About controlled digital lending
Join a free webinar
Controlled digital lending: the impact
Libraries like the Internet Archive use controlled digital lending to reach marginalized communities. This includes people with disabilities that affect reading, communities impacted by the COVID-19 pandemic, and those living in under-resourced parts of the world. Swipe through the gallery to read stories from real users.
Digitizing books enables libraries to fulfill their age-old role as guardians of cultural posterity. As library shelf space grows increasingly limited due to lack of funding, many valuable collections are saved from landfill only by being digitally archived. Watch the video to find out more.
CDL under threat
A new lawsuit by four corporate publishers against the Internet Archive attempts to outlaw controlled digital lending. Libraries would no longer be able to lend digital versions of their books or digitize their collections.
The impact on our most vulnerable communities, as well as on our cultural heritage, would be severe.
How does CDL work?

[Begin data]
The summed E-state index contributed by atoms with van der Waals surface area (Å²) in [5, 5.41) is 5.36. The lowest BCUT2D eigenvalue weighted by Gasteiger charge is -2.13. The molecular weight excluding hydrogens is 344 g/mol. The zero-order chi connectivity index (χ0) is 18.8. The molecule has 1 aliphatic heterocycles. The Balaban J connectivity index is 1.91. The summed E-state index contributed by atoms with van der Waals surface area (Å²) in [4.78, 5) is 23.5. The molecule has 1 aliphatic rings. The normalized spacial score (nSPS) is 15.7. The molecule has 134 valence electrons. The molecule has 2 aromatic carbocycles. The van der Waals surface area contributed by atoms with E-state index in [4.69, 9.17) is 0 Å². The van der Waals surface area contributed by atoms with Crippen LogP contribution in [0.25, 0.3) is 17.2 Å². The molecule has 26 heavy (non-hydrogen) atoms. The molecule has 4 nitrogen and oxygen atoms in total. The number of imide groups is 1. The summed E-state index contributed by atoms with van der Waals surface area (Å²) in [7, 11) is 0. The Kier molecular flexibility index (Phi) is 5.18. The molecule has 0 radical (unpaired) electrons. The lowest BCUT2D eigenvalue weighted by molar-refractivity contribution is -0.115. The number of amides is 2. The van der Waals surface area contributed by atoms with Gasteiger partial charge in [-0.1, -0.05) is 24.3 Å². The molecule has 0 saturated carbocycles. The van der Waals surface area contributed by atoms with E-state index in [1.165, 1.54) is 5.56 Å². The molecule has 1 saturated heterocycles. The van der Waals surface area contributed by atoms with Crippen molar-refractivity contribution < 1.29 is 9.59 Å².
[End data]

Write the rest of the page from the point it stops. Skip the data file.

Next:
- Controlled digital lending is a well-established library practice.
- A library buys a book or receives it as a donation.
- It creates a digital copy of the book.
- It can then lend either the physical or digital copy to patrons with a library card.
- If the digital copy is lent, the physical copy must stay in the library.
- The patron cannot download or copy the book, and their access expires at the end of the loan period.
Learn more in a free webinar
Here at the Internet Archive, we host regular webinars for anyone interested in learning about digital lending and library innovation.
Empowering Libraries Through the Internet Archive’s Open Libraries Program
Registration is now open: The Internet Archive’s Open Libraries program empowers libraries to lend digital books to patrons using Controlled Digital Lending. Attendees will learn how CDL works, the benefits of the Open Libraries program, and the impact that the program is having for partner libraries and the communities they serve.